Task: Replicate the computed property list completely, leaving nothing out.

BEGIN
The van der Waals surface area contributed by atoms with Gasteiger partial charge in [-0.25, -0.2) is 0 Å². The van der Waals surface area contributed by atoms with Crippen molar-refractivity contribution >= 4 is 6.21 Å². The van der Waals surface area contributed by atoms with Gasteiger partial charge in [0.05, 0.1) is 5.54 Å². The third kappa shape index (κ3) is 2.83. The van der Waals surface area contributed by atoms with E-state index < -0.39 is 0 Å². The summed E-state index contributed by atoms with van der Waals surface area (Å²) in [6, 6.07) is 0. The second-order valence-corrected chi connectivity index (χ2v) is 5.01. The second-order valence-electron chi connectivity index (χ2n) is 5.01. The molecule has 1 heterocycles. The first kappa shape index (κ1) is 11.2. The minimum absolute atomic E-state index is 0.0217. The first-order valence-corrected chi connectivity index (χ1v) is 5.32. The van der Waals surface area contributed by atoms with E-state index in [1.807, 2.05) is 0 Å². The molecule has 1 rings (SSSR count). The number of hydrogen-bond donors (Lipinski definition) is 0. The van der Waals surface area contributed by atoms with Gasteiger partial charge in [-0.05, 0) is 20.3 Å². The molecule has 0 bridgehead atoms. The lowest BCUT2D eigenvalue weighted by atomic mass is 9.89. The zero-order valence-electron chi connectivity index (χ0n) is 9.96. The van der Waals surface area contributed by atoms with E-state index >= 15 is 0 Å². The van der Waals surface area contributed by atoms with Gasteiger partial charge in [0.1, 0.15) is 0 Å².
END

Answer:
The van der Waals surface area contributed by atoms with Gasteiger partial charge in [-0.25, -0.2) is 0 Å². The van der Waals surface area contributed by atoms with Crippen molar-refractivity contribution >= 4 is 6.21 Å². The van der Waals surface area contributed by atoms with Gasteiger partial charge in [0.05, 0.1) is 5.54 Å². The third kappa shape index (κ3) is 2.83. The van der Waals surface area contributed by atoms with E-state index < -0.39 is 0 Å². The summed E-state index contributed by atoms with van der Waals surface area (Å²) in [6, 6.07) is 0. The second-order valence-corrected chi connectivity index (χ2v) is 5.01. The second-order valence-electron chi connectivity index (χ2n) is 5.01. The molecule has 1 heterocycles. The first kappa shape index (κ1) is 11.2. The minimum absolute atomic E-state index is 0.0217. The first-order valence-corrected chi connectivity index (χ1v) is 5.32. The van der Waals surface area contributed by atoms with E-state index in [1.807, 2.05) is 0 Å². The molecule has 1 rings (SSSR count). The number of hydrogen-bond donors (Lipinski definition) is 0. The van der Waals surface area contributed by atoms with Gasteiger partial charge in [-0.05, 0) is 20.3 Å². The molecule has 0 bridgehead atoms. The lowest BCUT2D eigenvalue weighted by atomic mass is 9.89. The zero-order valence-electron chi connectivity index (χ0n) is 9.96. The van der Waals surface area contributed by atoms with E-state index >= 15 is 0 Å². The van der Waals surface area contributed by atoms with Gasteiger partial charge in [0.1, 0.15) is 0 Å².